Wednesday, 11 February 2009

12 February 2009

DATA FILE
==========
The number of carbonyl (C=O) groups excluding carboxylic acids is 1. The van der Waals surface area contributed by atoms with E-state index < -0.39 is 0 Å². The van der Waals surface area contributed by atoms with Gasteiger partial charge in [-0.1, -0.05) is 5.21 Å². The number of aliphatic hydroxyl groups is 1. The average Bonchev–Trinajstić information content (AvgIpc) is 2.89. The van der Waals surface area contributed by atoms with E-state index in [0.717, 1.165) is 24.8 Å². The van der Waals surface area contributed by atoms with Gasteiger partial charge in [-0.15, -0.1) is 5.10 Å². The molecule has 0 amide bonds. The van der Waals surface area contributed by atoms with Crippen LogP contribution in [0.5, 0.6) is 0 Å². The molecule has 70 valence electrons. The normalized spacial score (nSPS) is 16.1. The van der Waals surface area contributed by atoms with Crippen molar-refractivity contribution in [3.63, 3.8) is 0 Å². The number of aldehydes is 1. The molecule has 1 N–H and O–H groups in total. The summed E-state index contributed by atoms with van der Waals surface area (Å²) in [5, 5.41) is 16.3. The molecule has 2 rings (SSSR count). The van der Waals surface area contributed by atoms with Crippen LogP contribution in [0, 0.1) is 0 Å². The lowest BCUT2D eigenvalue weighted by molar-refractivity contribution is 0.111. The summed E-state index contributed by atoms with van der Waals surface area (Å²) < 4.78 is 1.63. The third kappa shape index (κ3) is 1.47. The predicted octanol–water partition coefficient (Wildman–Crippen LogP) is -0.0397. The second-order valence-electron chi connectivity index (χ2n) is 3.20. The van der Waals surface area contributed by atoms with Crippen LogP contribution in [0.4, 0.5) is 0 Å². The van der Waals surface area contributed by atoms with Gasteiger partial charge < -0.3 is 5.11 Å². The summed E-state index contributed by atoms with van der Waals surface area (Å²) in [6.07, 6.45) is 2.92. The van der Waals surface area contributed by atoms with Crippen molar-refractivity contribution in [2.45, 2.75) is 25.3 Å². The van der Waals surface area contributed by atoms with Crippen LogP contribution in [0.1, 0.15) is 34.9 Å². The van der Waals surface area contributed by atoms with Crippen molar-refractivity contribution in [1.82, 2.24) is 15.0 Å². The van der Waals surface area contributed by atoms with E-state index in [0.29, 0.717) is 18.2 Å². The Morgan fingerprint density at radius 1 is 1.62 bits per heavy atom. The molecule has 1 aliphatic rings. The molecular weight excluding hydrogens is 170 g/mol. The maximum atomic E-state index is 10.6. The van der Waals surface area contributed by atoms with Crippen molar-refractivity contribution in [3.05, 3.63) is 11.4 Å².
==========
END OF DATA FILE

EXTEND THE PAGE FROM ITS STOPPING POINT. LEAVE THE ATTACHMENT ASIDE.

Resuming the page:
and create confusion with the neighbors. At nine o’ clock in the morning everybody had left except Neal and Jeffries who were still yakking and talking like maniacs. People got up to make breakfast and heard strange subterranean voices from next door saying “Yes! yes!” It never ended. Beverly cooked a big breakfast. The time was coming to goof along to Mexico. Neal took the car to the nearest station and had everything shipshape. It was a 37 Ford sedan with the rightside door unhinged and stuck on the frame. The rightside front seat was also broken and you sat there leaning back with your face to the tattered roof. “Just like Min n’ Bill” said Neal. “We’ll go coughing and bouncing down to Mexico, it’ll take us days and days!” I looked over the map. A total of nineteen hundred miles mostly Texas to Laredo, and then another 767 miles through all Mexico to the great city near the Isthmus. I couldn’t imagine this trip. It was the most fabulous of all. It was no longer east-west but magic SOUTH. We saw a vision of the entire Western Hemisphere rockribbing clear down to Tierra del Fuega and us flying down the curve of the world into other tropics and other worlds. “Man this will finally take us to IT!” said Neal with definite faith. He tapped my arm. “Just wait and see. Hoo! Whee!” I went with Jeffries concluding the last of his Denver business, and met his poor father who stood in the door of the house saying “Frank---Frank---Frank.” “What is it, Dad?” “Don’t go.” “Oh it’s settled, I have to go now; why do you have to do that Pa?” The old man had gray hair and large almond eyes and a tense mad neck. “Frank” he simply said “don’t go. Don’t make your old father cry. Don’t leave me alone again.” Frank had explained to me that his father was going mad in recent years. It broke my heart to see all of this. “Neal” said the old man addressing me “don’t take my Frank away from me. I used to take him to the park when he was a little boy and explain the swans to him. Then his little brother drowned in the same pond. I don’t want you to take my boy away.” “Father” said Frank “we’re leaving now, goodbye.” He struggled with his grips. His father took him by the arm. “Frank, Frank, Frank, don’t go, don’t go, don’t go.” We fled with our heads bowed and the old man still stood in the doorway of his Den-

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